Sergei Steshenko

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About Sergei Steshenko

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  1. Is "usb_pgood_delay" in small letter or in capital ones ?
  2. I've ordered a 5V 6A power supply in metal enclosure. It typically takes 2 .. 3 weeks for such orders to arrive. If and when the supply arrives and I test it, I'll report my findings and the URL to the item. The supply has voltage adjustment, is also for LEDs, the description claims it underwent burn-in test under 100% load, blah, blah, blah. Ironically the 5V 6A is cheaper than 5V 5A.
  3. "You can add kernel command line parameters" - do you mean to add them to /boot/armbianEnv.txt or I can add them interactively while booting ? If the latter, how do I do this ? I.e. what keys should I press in order to be able to add 'extraargs' ?
  4. I have also checked my 5V 3A power supply - the same.
  5. I've checked my 5V 4A power supply. Well, it's fake 4A. With HDD attached voltage drops sometimes to less than 4.5V. It's hard to say what the voltage exactly is - because the HDD squeaks every second or so, and DMM integrates, but there shouldn't be more than 0.5V of voltage drop.
  6. @jock, the following are contents of my /boot/armbianEnv.txt file: " verbosity=1 overlay_prefix=rockchip fdtfile=rk3288-xt-q8l-v10.dtb rootdev=UUID=<whatever> rootfstype=ext4 usbstoragequirks=0x2537:0x1066:u,0x2537:0x1068:u ". I.e. there is no 'rootdelay'.
  7. Here: it's stated that 'rootfdelay' is in /boot/cmdline.txt .
  8. Another related thread: -> - pay attention to "sleep 5".
  9. @jock, this is what I found: "Increase disk detection timeout at boot with Linux/Systemd" - : " I've finally found it! It's of course but a simple kernel parameter, found here The parameter I was specifically looking for is rootdelay, I had already tried rootwait but apparently that wasn't enough, as it still aborted the wait after 10 seconds. Now it actually does not wait the full 30 seconds specified, but only about 10-15 seconds depending on how long it takes for my disks to show up, so setting a really high value doesn't seem to hurt, although I've only set 30 for my use case, which so far seems to have completely resolved the issue! You can add it to your kernel boot parameters in Grub or systemd-boot. Grub: /etc/defaults/grub -> GRUB_CMDLINE_LINUX_DEFAULT="rootdelay=30 quiet" systemd-boot: /boot/loader/entries/yourentry.cfg -> options rootdelay=30 [other options] ". So, is there 'rootdelay' in /boot/armbianEnv.txt ?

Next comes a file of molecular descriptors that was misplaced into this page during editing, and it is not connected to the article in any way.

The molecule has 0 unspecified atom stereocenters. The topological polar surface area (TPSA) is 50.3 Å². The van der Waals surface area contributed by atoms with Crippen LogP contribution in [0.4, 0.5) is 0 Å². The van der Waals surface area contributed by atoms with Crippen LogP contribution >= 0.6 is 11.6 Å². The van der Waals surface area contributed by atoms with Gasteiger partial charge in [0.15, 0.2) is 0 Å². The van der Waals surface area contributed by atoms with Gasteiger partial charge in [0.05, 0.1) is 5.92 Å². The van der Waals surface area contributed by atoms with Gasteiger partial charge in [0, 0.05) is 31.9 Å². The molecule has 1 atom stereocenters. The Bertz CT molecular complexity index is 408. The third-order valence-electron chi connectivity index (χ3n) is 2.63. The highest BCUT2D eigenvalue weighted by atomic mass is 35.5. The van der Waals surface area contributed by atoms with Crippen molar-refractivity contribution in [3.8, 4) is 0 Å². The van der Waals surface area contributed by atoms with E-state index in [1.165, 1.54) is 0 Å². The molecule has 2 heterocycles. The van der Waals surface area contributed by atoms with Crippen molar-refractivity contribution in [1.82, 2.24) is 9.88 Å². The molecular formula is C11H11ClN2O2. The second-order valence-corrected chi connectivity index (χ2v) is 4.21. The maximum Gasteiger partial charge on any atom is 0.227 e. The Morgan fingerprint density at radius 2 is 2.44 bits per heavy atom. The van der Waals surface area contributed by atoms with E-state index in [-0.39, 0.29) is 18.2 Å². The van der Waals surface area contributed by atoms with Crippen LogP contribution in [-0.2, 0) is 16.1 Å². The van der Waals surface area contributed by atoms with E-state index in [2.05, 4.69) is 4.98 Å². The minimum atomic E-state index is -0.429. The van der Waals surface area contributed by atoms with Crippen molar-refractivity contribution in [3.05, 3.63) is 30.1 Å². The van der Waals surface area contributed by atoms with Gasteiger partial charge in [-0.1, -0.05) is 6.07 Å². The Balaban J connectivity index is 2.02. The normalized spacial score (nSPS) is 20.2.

10. Again, I power the USB port from a separate power supply - which is 5V 4A. When the HDD is powered from 5V 4A and at the same time TV box is powered from 5V 2.5A, everything works. When both the HDD and the TV box are powered from 5V 4A, the drive is not detected. With my USB port adapter I completely bypass whatever limits of USB - the only limits are the ones of power supply I'm using. FWIW I am an electronic engineer by trade.
  11. And my HDD enclosure doesn't have a separate power port, so I have to provide the necessary current through the only port present - which is USB.
  12. @jock, thanks for the update. My OTG port is dead from the getgo - the seller didn't even put the cable for it. Several weeks ago I discovered that the port didn't work at all. Regarding the USB HDD timeout value - maybe it's somewhere in UDEV rules ? I have never looked into UDEV, but I think it's responsible for detachable devices.